Sickness and absenteeism rates in UK call centres are as high as 35 per cent and in some centres staff turnover is one in four, Patricia Hewitt will disclose today. The Secretary of State for Trade and Industry will also announce the Government is to help fund a joint project with industry to examine ways of bringing down the chronic levels of absenteeism.
The Department of Trade and Industry is to provide half the £249,000 funding for the project, which will run for about two years. The project will focus on north-west England because that is the region of the country with the highest concentration of call centres - some 250 in total.
Speaking at a Union 21 conference in Congress House, Ms Hewitt will say: "The best British call centres are the best in the world. Far from being unskilled telephone operators, these are highly skilled customer service professionals driving business success. But we want to raise more of our call centres to the standard of the best. The key aims of this project are lower sick rates, better partnerships and higher productivity."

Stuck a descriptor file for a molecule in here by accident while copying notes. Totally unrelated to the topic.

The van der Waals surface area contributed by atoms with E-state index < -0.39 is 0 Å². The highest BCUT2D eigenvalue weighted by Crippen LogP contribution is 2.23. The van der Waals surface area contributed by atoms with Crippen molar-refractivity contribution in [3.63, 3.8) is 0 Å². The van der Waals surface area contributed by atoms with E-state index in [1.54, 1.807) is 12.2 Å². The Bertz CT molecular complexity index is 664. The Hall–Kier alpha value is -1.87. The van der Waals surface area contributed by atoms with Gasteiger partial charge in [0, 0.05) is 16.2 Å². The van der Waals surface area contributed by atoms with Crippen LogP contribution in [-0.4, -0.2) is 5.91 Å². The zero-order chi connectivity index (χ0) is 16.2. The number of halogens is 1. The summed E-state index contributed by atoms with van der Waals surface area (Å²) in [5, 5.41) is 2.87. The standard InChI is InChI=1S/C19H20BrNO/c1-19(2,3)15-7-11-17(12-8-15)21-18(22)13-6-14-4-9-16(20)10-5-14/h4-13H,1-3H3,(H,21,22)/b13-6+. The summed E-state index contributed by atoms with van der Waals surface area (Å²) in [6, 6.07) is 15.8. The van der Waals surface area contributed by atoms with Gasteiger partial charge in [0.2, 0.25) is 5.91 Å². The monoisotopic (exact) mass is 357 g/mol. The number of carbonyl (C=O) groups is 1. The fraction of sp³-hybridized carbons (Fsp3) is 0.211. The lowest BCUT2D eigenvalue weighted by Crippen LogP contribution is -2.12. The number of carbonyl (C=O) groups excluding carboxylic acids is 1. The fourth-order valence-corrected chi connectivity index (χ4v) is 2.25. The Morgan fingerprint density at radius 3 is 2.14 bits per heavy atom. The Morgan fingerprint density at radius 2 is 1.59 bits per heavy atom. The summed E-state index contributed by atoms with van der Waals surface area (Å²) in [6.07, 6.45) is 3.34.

The project is being backed by companies such as Barclays bank and Argos and unions including Amicus-MSF and the TUC's north-west division. There has been growing concern over the levels of sickness in UK call centres - attributed by critics to their "battery hen" working environment.
The 35 per cent sickness and absenteeism rate in some call centres compares with a national average across all industry of less than 3 per cent, according to the CBI, while the 25 per cent rate of staff turnover compares with a nationwide figure of 16 per cent.
The north-west project will examine issues such as access to occupational health services and ways of improving the environment and processes in call centres.
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